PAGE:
Do Energy Drinks Cause High Blood Pressure?

Do Energy Drinks Cause High Blood Pressure?

Many energy drinks have high amounts of caffeine and other ingredients that can cause temporary increase in blood pressure. Unlike coffee, with which most people do not overdo it, energy drinks are sometimes consumed frequently and in large quantities. This can keep your blood pressure high. "Energy drinks offer a dose of highly concentrated caffeine, which makes it hard to stop when you feel you have drunk too much," says Joy Bauer, editor of nutrition and health for "Today Show" of the NBC.

Caffeine and blood pressure

The amount of caffeine in an energy drink ranges from 75 to 400 mg, according to Dr. Steven E. Lipshulz, chief of pediatrics at the University of Miami School of Medicine. Only 200 mg of caffeine can cause an increase of 14 points in your systolic pressure, or the higher number in a reading, and an increase of 13 points in the diastolic pressure, the lower number in a reading. Most people who like energy drinks drink them more quickly than other drinks, according to the University of Southern California. They also drink more often. Increased consumption, along with incomplete warning labels on these products can lead to an overdose of caffeine, according to the University of Southern California.

Other Energy Drink Ingredients

In addition to caffeine, energy drinks contain herbs and supplements that are not regulated by the U. S. Food and Drug Administration. According to the University of North Texas, both ginseng and guarana, typical additives in energy drinks, can increase your blood pressure. In high doses, yohimbine can also increase heart rate and blood pressure. Little or no research has been done on the interaction of these supplements with caffeine.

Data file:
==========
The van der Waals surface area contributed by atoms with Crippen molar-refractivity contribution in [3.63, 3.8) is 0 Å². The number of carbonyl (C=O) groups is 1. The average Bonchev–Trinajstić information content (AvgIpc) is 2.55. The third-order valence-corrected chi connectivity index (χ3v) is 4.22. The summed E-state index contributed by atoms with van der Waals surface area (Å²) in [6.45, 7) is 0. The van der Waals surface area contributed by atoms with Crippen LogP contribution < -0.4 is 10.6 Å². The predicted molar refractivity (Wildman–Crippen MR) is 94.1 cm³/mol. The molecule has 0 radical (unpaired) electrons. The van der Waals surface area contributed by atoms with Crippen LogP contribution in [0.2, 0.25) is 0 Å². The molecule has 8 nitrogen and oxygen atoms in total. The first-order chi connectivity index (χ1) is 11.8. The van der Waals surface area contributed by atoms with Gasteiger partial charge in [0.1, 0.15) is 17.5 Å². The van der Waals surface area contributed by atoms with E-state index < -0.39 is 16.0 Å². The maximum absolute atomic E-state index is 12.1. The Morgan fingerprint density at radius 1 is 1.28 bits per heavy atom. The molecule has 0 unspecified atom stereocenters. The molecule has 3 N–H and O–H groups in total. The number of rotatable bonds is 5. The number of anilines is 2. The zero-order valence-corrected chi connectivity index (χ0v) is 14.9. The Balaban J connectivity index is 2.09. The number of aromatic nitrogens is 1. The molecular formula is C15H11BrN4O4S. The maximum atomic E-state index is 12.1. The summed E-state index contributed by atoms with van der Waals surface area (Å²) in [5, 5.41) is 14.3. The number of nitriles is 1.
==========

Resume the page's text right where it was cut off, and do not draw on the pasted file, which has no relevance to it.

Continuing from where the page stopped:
Children and Adolescents

The American Pediatric Association in 2011 issued a warning that children and adolescents should not consume energy drinks because of the effect of caffeine on their heart rate, blood pressure and other bodily functions. In a March 2011 article in the journal "Pediatrics," Sara Seifert, a researcher at the University of Miami Leonard M. Miller School of Medicine, wrote that children under 19 accounted for almost half of all overdose cases. caffeine reported in 2007. Teens and young adults consume between 30 and 50 percent of the energy drinks sold in the United States. The FDA limits the amount of caffeine in soft drinks, but not in energy drinks, which are considered supplements and not food.

Warnings

If you have high blood pressure, refrain from drinking the beverages, or limit their use.Keep in mind that caffeine and other beverage ingredients can interact with bronchodilators if you have asthma or a chronic obstructive pulmonary disease. Also avoid caffeine if you are taking ciprofloxacin, an antibiotic, or clozapine, a medication that is sometimes used to treat schizophrenia. Check with your doctor to make sure it is okay for you to drink energy drinks. Read the warning labels on energy drinks, and do not exceed the recommended consumption levels. When reading ingredient labels, keep in mind that caffeine levels are often listed per serving, with several servings in each can.

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